What could be more of a white-knuckle thrill than getting a glimpse of Africa's most famous mammals, the Big 5, in person? This could be your adventure if you’re ready to head out and track them when on a self-drive safari in Africa. Where a self-driving experience is possible, and wildlife is all around you, the pull of the wild is very strong. Whether you're a photographer, holiday-maker or animal lover, you'll benefit from having some tracking skills, an experienced guide and lots of patience and commitment in order to find these majestic creatures out in nature; hopefully doing more than just snoozing in the sun.
Tracking wildlife in the wilderness
Finding creatures based on their unique signatures - bent twigs, scattered leaves, spoor - is a subtle skill which requires coaching. You need to know a little about the behaviour of the animal, as well as the tracks left in their wake. You'll also need some survival training in order to assure you own safety.
African Conservation Experience - For invaluable experience and training, this course is an excellent cover of all the basics. You'll learn general trailing skills, as well as how to take care of your safety and recognise mammal patterns and movements. The end of this course grants you an authentic cyber tracker level 1 certificate.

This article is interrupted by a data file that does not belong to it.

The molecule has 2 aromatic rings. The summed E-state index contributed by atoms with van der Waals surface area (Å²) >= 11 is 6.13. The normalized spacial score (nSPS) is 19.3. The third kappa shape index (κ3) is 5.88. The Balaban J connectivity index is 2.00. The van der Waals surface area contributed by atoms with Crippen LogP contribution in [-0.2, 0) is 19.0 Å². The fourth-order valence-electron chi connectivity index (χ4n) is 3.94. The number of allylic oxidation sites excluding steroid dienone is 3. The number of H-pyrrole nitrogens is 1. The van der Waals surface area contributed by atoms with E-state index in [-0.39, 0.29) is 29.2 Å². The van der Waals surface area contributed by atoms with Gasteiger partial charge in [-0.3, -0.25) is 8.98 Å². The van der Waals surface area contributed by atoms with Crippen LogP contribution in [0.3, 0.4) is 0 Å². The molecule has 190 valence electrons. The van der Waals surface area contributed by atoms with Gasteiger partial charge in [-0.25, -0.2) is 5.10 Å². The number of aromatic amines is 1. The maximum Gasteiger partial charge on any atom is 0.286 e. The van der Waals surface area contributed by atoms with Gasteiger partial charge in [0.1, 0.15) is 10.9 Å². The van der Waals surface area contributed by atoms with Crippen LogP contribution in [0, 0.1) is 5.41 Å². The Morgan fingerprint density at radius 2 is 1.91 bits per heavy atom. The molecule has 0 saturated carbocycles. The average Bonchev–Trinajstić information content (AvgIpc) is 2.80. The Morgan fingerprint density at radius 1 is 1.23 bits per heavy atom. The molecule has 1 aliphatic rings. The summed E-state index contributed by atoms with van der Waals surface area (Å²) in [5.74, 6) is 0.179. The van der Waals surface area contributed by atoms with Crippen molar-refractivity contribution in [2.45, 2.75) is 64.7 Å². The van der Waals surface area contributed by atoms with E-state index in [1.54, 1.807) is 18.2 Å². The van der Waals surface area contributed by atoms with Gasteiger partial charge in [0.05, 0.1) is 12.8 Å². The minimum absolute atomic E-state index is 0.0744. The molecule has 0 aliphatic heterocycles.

Tracking lions and leopards
King of the jungle - the lion
Creeping through the grass whilst a big lion gets on its haunches to pounce on a zebra would be the ultimate tracking experience. However, the need to have patience is especially important here, as "flat cats" can be inactive for up to 20 hours at a time. Leopards, reclusive and solitary - as well as nocturnal - can be just as tricky to see in action without waiting.
If you want more than tail-flicking, comatose cats, it will take some time. Ideally, start your journey in the early morning or late afternoon, as lions are most active at this time. Make a quick analysis of the group - is there a kill? Are they moving? Are their cubs around? This will help you figure out the likelihood of activity.
These big cats often become restless before a hunt. You'll notice agitation, pacing, then without warning the entire pride will be on the move. Follow at a distance of at least 500 m off. Keep an eye out for twitchy prey, which may be as far as 2 km away.
Not being creatures of a herd, black and white rhinos can be more difficult to spot than you would imagine. This is especially true if it's hot, arid or drizzling as this can affect how fresh their dung looks and in turn how far away they are. They also tend to take catnaps hidden away in bushes. Keep your eyes peeled for spoor and approach them downwind so that you don’t startle them, which can make them aggressive.
Elephants and buffalo
A baby elephant wanders between its parents for safety
Herd creatures are among the easiest to track, banding together in plain sight to feast upon the trees and grasses. All you really need is to frequent the areas they’re most commonly found in, such as the local waterhole (buffalo frequent these - sometimes 300 at a time).
Learning basic tracking techniques could have you spotting your favourite mammal in no time and help to keep you safe if you’re successful!